Currently based in Amsterdam, Brooklyn native Jonathan Groubert originally moved to the Netherlands in the 1990s. Since then, he’s built a career as a journalist, a podcaster, and an educator, started learned Dutch using cassette tapes and is fascinated by the country’s man-made landscape.
How did you end up in the Netherlands?
Way, way, back when dinosaurs were still walking along the canals of Amsterdam, I met a Dutch girl in America. I’d been studying at a university in New Paltz, New York and came down to Manhattan to take the state teaching exam. She was sitting on a stoop, and I just had to talk to her. I managed to ingratiate myself into her life for a day and I said goodbye to her.
Then she turned up on the Fourth of July in New Paltz. She was in a Camp America programme and was actually living ten kilometres away from me. We met again and wound up in a long distance relationship for a while. Then we lived in Raleigh, North Carolina while she finished her master’s degree, and we later moved to Utrecht.
I’d studied to become a high school teacher, but I had to find my feet once I got to the Netherlands. I worked as a waiter at the Holiday Inn in Utrecht and then a factory in Nieuwegein. Eventually, through a friend of a friend, I found a job reading the news as a freelancer at Radio Netherlands Worldwide. That was my first foray into journalism, and I spent many, many years reading the news in the middle of the night to people in far flung places around the world. Unfortunately, my girlfriend and I broke up eight months after I got here.
My wife is from Bosnia and she came here a year after I did. To be honest, she feels more at home in the Netherlands than I do and is very grateful to the country for taking her in at a moment when she really needed it.
How do you describe yourself – an expat, lovepat, immigrant, international, etc.?
I definitely consider myself to be an international. I have an American passport and a Dutch one. There was a brief period during the late 1990s when that was allowed, so I have dual citizenship. However, I don’t feel completely at home in either of those countries. I’d describe myself using the Dutch word ontheemd (‘without a home’).
I travel a lot for my work as well. Last year, I went to South Africa, Indonesia, and Colombia. I feel most at home when I’m travelling or when I’m with my kids. My home isn’t a country, per se. My home is where I have family and where my stuff is. To make matters worse, my mother just died. So the place where I stay when I go back to New York is gone now because she was a renter. I’m really untethered in regard to a place where I could point and say ‘that’s where home is.’
How long do you plan to stay?
I’m a Dutch citizen so I’ll be one until the end of my days. Whether or not I grow old here depends on where my children live. Once I start slowing down, I probably won’t want to travel far to visit them or my grandchildren. I’ll really want to be where they are. I don’t want to do to them what I did to my poor mom by moving so far away.
Do you speak Dutch and how did you learn?
Yes, I speak Dutch fluently. I decided from the moment I arrived that I would do my damnedest to learn it. I’d already studied German, and Dutch was a walk in the park in comparison to that. I also wanted independence and didn’t want to have to ask people all the time to explain what words mean or show them letters from the bank. I wanted to be able to argue in Dutch. The Dutch, as you may have noticed, tend to be argumentative, and I wanted to be able to argue back fluently.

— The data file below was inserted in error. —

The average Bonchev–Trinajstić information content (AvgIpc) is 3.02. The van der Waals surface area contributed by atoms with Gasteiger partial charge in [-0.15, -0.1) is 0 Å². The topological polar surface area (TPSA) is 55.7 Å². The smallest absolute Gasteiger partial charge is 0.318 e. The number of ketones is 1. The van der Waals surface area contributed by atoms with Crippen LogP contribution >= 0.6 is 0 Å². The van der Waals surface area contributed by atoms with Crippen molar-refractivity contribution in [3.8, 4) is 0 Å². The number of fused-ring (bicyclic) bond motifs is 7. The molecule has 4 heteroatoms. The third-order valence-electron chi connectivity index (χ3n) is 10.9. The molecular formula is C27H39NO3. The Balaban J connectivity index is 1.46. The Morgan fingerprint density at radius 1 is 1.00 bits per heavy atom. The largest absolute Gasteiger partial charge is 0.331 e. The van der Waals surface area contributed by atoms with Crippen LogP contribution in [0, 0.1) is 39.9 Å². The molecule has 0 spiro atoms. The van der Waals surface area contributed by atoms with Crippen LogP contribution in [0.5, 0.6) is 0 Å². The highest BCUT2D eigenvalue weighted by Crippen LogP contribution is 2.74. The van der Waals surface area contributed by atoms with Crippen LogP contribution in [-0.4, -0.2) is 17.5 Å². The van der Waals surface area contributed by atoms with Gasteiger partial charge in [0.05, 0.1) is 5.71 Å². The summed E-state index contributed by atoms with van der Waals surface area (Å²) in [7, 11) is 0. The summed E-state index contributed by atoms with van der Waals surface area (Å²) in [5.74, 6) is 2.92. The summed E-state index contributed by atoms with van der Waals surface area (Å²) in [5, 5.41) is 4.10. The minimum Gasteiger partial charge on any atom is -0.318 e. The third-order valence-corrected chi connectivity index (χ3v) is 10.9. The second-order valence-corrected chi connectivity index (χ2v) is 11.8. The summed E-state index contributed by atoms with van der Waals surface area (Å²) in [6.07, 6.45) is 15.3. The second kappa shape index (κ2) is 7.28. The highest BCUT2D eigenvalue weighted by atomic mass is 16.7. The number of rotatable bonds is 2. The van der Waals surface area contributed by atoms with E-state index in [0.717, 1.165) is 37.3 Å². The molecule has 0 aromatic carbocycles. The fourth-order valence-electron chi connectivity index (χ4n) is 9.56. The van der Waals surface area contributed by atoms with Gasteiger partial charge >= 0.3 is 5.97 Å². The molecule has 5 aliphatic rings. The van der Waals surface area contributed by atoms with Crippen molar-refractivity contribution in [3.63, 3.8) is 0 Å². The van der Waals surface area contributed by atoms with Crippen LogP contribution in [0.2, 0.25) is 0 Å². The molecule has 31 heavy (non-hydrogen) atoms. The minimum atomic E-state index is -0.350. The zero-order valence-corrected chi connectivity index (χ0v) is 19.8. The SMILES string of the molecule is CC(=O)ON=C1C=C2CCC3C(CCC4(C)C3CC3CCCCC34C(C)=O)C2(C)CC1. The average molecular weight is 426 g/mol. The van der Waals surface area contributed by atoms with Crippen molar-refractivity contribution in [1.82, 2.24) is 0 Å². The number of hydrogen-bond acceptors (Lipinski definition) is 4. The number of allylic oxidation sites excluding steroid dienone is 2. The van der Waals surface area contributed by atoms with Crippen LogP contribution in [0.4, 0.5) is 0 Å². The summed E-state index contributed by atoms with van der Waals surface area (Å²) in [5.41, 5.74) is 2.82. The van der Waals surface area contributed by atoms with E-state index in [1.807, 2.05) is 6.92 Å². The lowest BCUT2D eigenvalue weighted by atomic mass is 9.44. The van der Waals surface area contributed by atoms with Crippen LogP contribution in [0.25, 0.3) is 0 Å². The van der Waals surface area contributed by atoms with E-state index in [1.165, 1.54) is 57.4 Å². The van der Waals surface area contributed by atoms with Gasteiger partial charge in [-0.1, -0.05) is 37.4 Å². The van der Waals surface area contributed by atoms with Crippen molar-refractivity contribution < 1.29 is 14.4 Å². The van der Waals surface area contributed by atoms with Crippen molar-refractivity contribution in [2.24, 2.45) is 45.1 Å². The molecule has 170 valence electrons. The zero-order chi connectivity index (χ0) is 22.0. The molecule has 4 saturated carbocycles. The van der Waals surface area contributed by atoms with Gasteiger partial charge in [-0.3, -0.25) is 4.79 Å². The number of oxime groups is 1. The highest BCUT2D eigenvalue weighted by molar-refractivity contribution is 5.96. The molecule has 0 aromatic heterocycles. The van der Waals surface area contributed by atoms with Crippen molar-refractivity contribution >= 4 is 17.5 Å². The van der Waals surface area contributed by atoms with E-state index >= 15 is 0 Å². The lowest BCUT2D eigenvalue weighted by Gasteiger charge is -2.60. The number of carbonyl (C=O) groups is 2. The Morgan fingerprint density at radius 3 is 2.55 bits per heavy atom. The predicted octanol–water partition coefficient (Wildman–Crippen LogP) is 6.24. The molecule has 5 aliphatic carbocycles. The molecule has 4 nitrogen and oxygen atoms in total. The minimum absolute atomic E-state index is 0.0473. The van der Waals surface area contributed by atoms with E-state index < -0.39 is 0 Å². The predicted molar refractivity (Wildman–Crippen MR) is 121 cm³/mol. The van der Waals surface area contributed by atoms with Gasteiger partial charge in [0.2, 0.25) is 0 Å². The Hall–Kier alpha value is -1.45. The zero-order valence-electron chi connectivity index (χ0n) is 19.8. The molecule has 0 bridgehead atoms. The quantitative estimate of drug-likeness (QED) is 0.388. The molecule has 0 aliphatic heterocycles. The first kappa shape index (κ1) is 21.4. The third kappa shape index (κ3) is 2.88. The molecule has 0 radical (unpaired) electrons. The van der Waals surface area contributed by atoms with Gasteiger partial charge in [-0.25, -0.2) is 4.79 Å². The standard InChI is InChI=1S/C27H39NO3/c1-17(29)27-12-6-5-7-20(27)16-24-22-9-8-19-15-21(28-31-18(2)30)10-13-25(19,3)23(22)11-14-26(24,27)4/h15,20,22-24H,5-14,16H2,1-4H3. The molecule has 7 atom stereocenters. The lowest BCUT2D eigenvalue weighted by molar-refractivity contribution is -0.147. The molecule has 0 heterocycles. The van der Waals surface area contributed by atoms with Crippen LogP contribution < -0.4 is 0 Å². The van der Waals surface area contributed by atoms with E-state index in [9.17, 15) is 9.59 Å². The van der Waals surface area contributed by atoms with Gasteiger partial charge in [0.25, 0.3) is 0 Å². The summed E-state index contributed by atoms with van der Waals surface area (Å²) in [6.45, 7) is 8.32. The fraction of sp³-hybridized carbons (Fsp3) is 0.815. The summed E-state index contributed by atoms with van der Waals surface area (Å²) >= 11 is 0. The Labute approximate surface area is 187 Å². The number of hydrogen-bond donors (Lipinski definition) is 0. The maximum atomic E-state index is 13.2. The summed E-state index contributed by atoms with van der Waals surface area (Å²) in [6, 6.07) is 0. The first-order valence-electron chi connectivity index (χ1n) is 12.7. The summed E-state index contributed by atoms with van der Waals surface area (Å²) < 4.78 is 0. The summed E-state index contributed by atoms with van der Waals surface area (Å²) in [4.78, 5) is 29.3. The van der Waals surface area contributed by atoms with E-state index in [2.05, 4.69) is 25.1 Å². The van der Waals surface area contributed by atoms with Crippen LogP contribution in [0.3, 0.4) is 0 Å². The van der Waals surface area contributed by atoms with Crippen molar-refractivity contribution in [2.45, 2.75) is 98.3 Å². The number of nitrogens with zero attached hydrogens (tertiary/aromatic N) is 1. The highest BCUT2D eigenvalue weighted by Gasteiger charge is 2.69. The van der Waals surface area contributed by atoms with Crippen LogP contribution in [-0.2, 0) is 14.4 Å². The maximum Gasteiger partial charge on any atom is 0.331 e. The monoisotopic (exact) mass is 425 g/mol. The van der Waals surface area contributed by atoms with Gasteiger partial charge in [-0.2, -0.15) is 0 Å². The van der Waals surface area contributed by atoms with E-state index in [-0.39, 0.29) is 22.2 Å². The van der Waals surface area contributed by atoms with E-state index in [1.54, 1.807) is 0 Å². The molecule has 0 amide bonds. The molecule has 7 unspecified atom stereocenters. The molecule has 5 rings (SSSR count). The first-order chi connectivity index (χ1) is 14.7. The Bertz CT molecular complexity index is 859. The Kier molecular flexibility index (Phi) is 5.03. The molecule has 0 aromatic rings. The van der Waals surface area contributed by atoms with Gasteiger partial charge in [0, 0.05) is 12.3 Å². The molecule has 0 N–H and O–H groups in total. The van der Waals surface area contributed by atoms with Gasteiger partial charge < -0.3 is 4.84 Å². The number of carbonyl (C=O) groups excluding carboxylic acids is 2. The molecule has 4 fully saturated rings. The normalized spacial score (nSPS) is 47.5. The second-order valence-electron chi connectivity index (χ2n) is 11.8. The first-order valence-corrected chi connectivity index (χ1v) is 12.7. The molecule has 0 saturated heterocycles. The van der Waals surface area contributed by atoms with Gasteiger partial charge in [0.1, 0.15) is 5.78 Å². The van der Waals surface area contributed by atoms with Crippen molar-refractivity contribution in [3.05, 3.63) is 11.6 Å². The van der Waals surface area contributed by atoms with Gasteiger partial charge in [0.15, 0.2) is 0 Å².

Plus, you can’t ever really know a society without speaking their language, at least not fully. I decided that if I was going to put down roots here, I had to learn Dutch. Language affects how people think and see the world. If you don’t know the language, you won’t ever really understand the people around you and how they’re thinking.
So there I was in Utrecht in the early 1990s and Dutch people back then didn’t speak English as well as they do now. They would still switch to English on me when they heard my accent, though. That made it hard, so I kept speaking to them in Dutch even if they kept speaking English. I also took courses in what was then called a talenpracticum, which consisted of a bunch of cassette tapes. They’d have questions in Dutch, and I’d have to come up with Dutch responses. I also took classes at the Volksuniversiteit and kept going until I got to what would now be called an IND examination.
But the way I really did it was when I made new Dutch friends, I would only speak to them in Dutch. That way, speaking English to them after that would just seem weird. I still have friends from back then who, if I started speaking English to them from out of nowhere, they’d be, like, ‘what are you doing?!!’ [laughs] Weirdly enough, I went a long time without anybody speaking English to me, but these younger generations speak it amazingly well. So now all these Generation X’ers, Y’ers, and Z’ers are switching to English on me when they hear my accent. It’s very irritating.
What’s your favourite Dutch thing?
This is going to be a weird answer, but it’s the Netherlands itself. There is no natural nature in the Netherlands. Every square centimetre has been cultivated and made in some way. Therefore, the Netherlands itself is kind of a thing and an amazing thing. This land is not fit for humans to live on. People with a lesser constitution would have left long ago. They would have taken one look at what was here and said ‘no way.’
Despite that, the Dutch have managed to turn this place into one of the most infrastructurally developed countries on the planet. They’ve also turned it into the garden of Europe. The agriculture industry here is one of the world’s biggest. This country should barely be able to produce enough to sustain itself, let alone become a massive exporter of food. It also shouldn’t be able to fit as many people into it as it does.